Above: Youth trying to tame a bull during a Jallikattu event at Alanganallur village near Madura/Photo: UNI
Few would disagree that former Chief Justice of India Dipak Misra left his stamp on the judiciary. This can be viewed through the prism of some of his major judgments that show the breadth of legal dimensions a chief justice must tackle. India Legal runs a series on these judgments
~By Ramesh Menon
Title: Chief Secretary to the Government, Chennai, Tamil Nadu & Ors vs Animal Welfare Board & Anr
Bench: Justices Dipak Misra and Rohinton Fali Nariman
Case no: Review Petition (Civil) No 3769 of 2016 in Civil Appeal No 5387 of 2014
Date of judgment: November 16, 2016
A Review petition was filed by Tamil Nadu against the judgment of the Supreme Court which held that Jallikattu is not an act essential to religion or any religious practice, and therefore cannot be protected under Article 25 of the Constitution. After hearing the arguments of both parties, the Court held that fights between bulls and bull tamers are prohibited under Section 11(1)(m)(ii) read with Section 3 of the Prevention of Cruelty to Animals Act, 1960. However, Section 5 of the Tamil Nadu Regulation of Jallikattu Act, 2009, permits fights between bulls and bull tamers. Hence, there is a contradiction between the Tamil Nadu Regulation of Jallikattu Act, 2009, and the Prevention of Cruelty to Animals Act, 1960. The apex court had dismissed the review petition.
In its wisdom, the Supreme Court had disallowed the age-old practice of Jallikattu in Tamil Nadu, where bulls are let out into an open arena while groups of young men try to take control of them. The frightened bulls are naturally aggressive as they are put in a narrow enclosure before being let out. To agitate them further, participants often beat them with sticks, bite their tails and even insert chilli paste into the eyes or anus.
While animal activists had welcomed the judgment banning the primitive practice, supporters of Jallikattu organised state-wide protests against the verdict, saying that the tradition was a part of the indigenous culture of the state. They played up the sentiment that it was a question of Tamil cultural practices and pride and that was what was being destroyed. The narrative worked. The central government was caught in a weak-kneed moment. It directed the Tamil Nadu governor to bring in an ordinance in 2017 to allow Jallikattu.
As many as 43 people died and 5,263 were injured in Jallikattu events between 2008 and 2014, according to the Animal Welfare Board of India. Many of the victims saw a bloody end as they were gored by bulls during the Pongal festival when Jallikattu is traditionally held. Four bulls also died during this period. This is precisely why animal activists had prayed in the Supreme Court for a ban which was imposed numerous times by the Court. An independent investigation by the Animal Welfare Board of India had revealed that Jallikattu was inherently cruel to animals.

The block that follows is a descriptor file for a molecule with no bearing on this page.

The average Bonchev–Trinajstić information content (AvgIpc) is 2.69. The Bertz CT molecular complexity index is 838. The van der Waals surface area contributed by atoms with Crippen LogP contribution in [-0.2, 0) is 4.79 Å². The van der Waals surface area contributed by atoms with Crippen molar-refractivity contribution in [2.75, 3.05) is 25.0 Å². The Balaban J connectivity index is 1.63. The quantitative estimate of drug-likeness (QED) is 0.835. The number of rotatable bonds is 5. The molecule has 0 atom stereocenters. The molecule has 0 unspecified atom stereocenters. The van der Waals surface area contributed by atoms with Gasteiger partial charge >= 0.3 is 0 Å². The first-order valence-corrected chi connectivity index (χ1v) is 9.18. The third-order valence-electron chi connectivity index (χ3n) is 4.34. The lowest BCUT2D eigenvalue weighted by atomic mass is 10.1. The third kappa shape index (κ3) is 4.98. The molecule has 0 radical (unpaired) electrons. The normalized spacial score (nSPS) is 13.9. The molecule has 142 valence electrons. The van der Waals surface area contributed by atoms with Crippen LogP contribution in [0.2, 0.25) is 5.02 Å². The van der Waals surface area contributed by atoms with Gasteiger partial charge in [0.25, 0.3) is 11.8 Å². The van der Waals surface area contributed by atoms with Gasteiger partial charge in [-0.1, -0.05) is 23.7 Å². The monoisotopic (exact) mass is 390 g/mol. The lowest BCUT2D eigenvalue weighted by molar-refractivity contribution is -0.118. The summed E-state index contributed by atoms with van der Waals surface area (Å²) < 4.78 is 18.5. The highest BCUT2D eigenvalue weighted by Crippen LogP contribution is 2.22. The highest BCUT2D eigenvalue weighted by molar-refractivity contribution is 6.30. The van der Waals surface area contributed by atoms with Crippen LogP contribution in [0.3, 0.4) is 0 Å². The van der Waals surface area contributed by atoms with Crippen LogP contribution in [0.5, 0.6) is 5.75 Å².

In 2011, the Ministry of Environment and Forests had banned the use of bulls as performing animals. This naturally meant that Jallikattu could not continue. But it did continue under the cover of a state law.
In May 2014, the Supreme Court had struck down the state law and banned Jallikattu. The Court said that if the ban were flouted, penalties would be enforced under the Prevention of Cruelty to Animals Act, 1960. The Court also called upon the central government to amend the law on preventing cruelty to animals to include bulls within its ambit. Events such as Jallikattu have cruelty inherent in them as bulls are not suited for such activities and making them participate in them results in unnecessary pain and suffering, the Court said.
The review petition asking for the ban to be removed was heard by a bench of Chief Justice Dipak Misra and Justice Rohinton Fali Nariman. The judges minced no words when they said that Jallikattu caused considerable pain, stress and strain to the tortured bulls, exhausting and injuring them. They further said the Court could refer to the cultural ethos only if it did not run counter to constitutional thought and principle. Saying that there was no connection between Jallikattu and the right to freedom of religion, the Court dismissed the review petition.
Earlier, the Ministry of Environment and Forests had permitted the continuation of the tradition under certain conditions. What this did was end the ban. However, the Supreme Court had stayed the order permitting Jallikattu. It, therefore, effectively upheld the earlier ban. This led to widespread protests in various districts in Tamil Nadu. While hearing petitions asking for the ban to be removed, the Supreme Court made it clear that it would not do so. Unable to handle the protests, the Tamil Nadu governor used the ordinance route to authorise the continuation of Jallikattu. In January 2017, the state legislature passed a Bill exempting Jallikattu from the ambit of the Prevention of Cruelty to Animals Act.
Unless the centre amends the law, the state law will prevail. Not wanting to ruffle feathers in the southern state, it is unlikely the centre will make any such move. In Tamil Nadu, Jallikattu is no longer seen only as a traditional festival, but a form of resistance against the central government which allegedly wants to destroy Tamil culture and impose northern dominance. Pro-Jallikattu activists twisted the narrative to say that their culture was in danger and this rhetoric found acceptance on a scale that even they had not expected. The protests drew religious leaders and politicians who were eager to play to the gallery and exploit the situation for their narrow ends. On the street, they were ready to defy the directions of the highest court of the land.